Car accidents are a stressful event regardless of whether or not you are at fault. Are you hurt? Is there damage to your car? Where is your registration? These are just some of the many questions that instantaneously cross your mind after the initial “impact” of the crash. Once you do a self check to make sure that all of your parts are in tact and that the other driver is relatively unscathed, the topic of who is at fault begins to surface. According to Massachusetts Law, you are considered to be at-fault for an accident if your driving behavior at the time of the accident was more than 50% of the reason for the accident. Some common questions are:
- How will I find out if I am at fault in an accident?
- Can I appeal an insurer’s determination that I am at fault in an accident?
- How do I appeal?
- Where and when will my hearing be scheduled?
- What will the hearing entail?
- When will I learn the outcome of my hearing?
Each of these is a valid question that you deserve the correct answer to. If you have ever called the Massachusetts Division of Insurance or any Massachusetts governing office, you may have found that you should block off a significant amount of time in order to get your issues resolved. Of course this will not be done in just one phone call but that is a topic for another blog.
When you are found at fault for an accident, you are surcharged by the state of Massachusetts. The Merit Rating Board, a division of the Registry of Motor Vehicles, assesses surcharge points based on certain criteria. 2 points are assessed for a minor moving violation such as speeding, driving with an expired inspection sticker, failing to use your blinker, etc. A 3 point surcharge is given to those who are at fault in a minor accident. A “minor accident” is any accident with more than $500 but less than $2,000 of total damage. 4 point surcharges are assessed for any accident over $2,000 in damage. Lastly, a 5 point surcharge is assessed to any major violation such as driving to endanger, vehicular homicide, DWIs, etc.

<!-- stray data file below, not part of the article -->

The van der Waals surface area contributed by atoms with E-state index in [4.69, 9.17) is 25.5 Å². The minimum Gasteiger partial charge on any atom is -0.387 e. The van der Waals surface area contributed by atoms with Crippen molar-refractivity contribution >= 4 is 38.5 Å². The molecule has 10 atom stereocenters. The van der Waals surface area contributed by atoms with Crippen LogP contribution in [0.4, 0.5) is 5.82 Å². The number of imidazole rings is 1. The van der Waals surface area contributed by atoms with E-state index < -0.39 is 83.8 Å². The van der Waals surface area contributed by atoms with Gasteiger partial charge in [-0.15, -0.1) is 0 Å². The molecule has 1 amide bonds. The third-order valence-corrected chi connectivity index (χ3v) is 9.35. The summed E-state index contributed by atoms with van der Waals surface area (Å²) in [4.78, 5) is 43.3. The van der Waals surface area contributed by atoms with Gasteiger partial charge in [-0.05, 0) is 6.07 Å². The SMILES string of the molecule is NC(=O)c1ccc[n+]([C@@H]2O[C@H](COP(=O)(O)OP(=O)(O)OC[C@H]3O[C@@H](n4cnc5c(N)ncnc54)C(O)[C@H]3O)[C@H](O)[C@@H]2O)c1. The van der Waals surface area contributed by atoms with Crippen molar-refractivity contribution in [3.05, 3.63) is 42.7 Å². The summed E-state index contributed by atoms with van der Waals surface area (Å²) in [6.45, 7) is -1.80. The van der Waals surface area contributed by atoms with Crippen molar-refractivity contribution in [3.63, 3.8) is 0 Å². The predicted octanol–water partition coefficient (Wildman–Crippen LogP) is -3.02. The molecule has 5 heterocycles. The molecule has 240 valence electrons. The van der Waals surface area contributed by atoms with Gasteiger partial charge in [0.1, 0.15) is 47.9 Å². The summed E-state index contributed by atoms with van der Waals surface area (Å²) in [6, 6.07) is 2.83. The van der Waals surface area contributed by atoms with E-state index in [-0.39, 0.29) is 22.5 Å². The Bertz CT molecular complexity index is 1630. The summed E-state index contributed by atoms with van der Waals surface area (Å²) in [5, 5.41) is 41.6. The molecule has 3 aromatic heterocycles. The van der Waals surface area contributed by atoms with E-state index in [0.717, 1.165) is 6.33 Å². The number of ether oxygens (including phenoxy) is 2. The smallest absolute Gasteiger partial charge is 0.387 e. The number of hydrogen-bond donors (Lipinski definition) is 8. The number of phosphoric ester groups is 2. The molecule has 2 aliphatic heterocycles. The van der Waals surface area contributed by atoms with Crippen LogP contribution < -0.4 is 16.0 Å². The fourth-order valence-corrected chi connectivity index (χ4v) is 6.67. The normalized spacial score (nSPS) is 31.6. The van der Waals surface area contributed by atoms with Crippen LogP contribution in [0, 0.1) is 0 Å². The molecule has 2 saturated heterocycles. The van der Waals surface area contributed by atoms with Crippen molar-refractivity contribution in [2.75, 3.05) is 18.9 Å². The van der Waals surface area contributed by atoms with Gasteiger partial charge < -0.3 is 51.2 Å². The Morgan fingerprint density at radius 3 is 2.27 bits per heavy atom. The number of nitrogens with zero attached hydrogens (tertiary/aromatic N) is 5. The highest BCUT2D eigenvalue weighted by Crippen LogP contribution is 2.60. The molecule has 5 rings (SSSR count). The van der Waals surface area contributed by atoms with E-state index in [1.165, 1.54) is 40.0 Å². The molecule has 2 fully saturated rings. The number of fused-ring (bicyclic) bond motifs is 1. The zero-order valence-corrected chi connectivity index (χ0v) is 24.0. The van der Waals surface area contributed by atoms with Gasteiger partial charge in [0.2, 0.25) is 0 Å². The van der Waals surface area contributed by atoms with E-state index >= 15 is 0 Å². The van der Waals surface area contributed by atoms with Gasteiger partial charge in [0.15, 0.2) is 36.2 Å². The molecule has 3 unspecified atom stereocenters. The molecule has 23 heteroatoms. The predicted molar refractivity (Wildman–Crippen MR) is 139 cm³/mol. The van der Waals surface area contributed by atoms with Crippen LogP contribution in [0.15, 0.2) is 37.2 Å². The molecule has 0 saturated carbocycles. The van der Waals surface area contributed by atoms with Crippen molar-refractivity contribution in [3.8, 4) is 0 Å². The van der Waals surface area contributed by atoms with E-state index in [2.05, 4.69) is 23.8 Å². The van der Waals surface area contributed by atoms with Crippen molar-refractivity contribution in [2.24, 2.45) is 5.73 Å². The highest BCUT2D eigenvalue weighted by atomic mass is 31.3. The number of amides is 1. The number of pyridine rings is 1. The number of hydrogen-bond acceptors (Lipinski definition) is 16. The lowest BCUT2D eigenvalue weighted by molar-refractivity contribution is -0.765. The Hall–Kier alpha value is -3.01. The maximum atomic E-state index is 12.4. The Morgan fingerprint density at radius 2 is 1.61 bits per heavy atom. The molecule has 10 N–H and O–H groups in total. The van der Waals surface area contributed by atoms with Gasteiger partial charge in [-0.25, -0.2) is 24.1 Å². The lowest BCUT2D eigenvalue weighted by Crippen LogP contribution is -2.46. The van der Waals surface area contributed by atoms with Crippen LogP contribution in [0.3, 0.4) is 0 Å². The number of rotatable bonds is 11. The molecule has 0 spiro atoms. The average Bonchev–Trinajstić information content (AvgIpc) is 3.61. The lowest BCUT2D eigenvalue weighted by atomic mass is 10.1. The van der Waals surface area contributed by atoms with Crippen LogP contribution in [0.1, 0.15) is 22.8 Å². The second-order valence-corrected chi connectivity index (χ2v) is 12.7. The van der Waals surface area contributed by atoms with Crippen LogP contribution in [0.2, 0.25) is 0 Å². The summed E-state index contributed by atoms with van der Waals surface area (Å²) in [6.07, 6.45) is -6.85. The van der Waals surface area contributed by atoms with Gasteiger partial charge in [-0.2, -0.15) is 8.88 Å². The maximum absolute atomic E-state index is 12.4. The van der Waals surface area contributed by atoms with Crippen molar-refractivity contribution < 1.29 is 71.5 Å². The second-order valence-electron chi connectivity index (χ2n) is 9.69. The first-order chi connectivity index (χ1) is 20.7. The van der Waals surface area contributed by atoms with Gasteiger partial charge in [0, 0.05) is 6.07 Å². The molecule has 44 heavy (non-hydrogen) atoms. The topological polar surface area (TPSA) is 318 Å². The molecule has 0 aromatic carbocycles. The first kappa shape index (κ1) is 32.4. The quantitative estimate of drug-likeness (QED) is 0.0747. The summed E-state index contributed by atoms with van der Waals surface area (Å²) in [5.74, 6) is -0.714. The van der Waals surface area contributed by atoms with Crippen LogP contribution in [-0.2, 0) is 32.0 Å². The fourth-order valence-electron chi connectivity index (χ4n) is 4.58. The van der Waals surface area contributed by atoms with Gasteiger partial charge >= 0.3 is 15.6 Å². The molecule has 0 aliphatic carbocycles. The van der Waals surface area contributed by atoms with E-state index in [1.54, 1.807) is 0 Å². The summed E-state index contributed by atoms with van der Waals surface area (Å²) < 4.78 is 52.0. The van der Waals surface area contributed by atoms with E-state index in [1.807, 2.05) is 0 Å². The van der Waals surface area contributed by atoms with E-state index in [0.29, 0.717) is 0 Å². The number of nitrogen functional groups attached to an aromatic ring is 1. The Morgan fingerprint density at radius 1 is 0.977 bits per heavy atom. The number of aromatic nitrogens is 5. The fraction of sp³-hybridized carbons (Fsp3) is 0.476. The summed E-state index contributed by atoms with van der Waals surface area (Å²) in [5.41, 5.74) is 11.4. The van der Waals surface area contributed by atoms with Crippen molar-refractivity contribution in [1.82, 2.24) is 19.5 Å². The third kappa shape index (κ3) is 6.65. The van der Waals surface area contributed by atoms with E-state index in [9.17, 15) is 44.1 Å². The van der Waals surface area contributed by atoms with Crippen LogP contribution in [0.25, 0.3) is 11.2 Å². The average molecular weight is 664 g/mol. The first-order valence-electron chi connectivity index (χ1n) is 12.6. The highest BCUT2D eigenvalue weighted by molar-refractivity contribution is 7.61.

There are “rules of the road” that the police and insurance companies use to help determine fault. For instance, if you rear end someone, you are at fault. It doesn’t matter if you slid on ice, or the other party slammed on their brakes in traffic, you are still at fault. If you are ever hit while taking a left hand turn, you are automatically at fault as the other driver has the right of way. So what happens if there are extenuating circumstances that cause the accident such as sliding on ice and rear ending someone?
There are ways to overturn a surcharge if you feel that other circumstances outside of your control contributed to the crash. Whenever a surcharge is assessed, the at-fault party will receive a Surcharge Notice in the mail that states the reason for the surcharge as well as the date of the accident in which the surcharge is stemming from. At the bottom of this notice are directions on how to appeal your surcharge. The long and short of it is that you must complete the back of the surcharge notice and submit the completed form with a check for $50 to the Division of Insurance. This must be received by the Division of Insurance within 30 days the date on the Surcharge Notice. You will be advised of your appeal date and location within the next 9-12 months. If you win the appeal then your surcharge will be removed from your driving record and all is well. If you lose then the surcharge remains and you are out your $50, but at least you tried!
If you find yourself in this very real situation, HERE is a document written by the Massachusetts Division of Insurance which answers all of the questions above and more. You can also access additional resources on the their website http://www.mass.gov/ocabr/government/oca-agencies/doi-lp/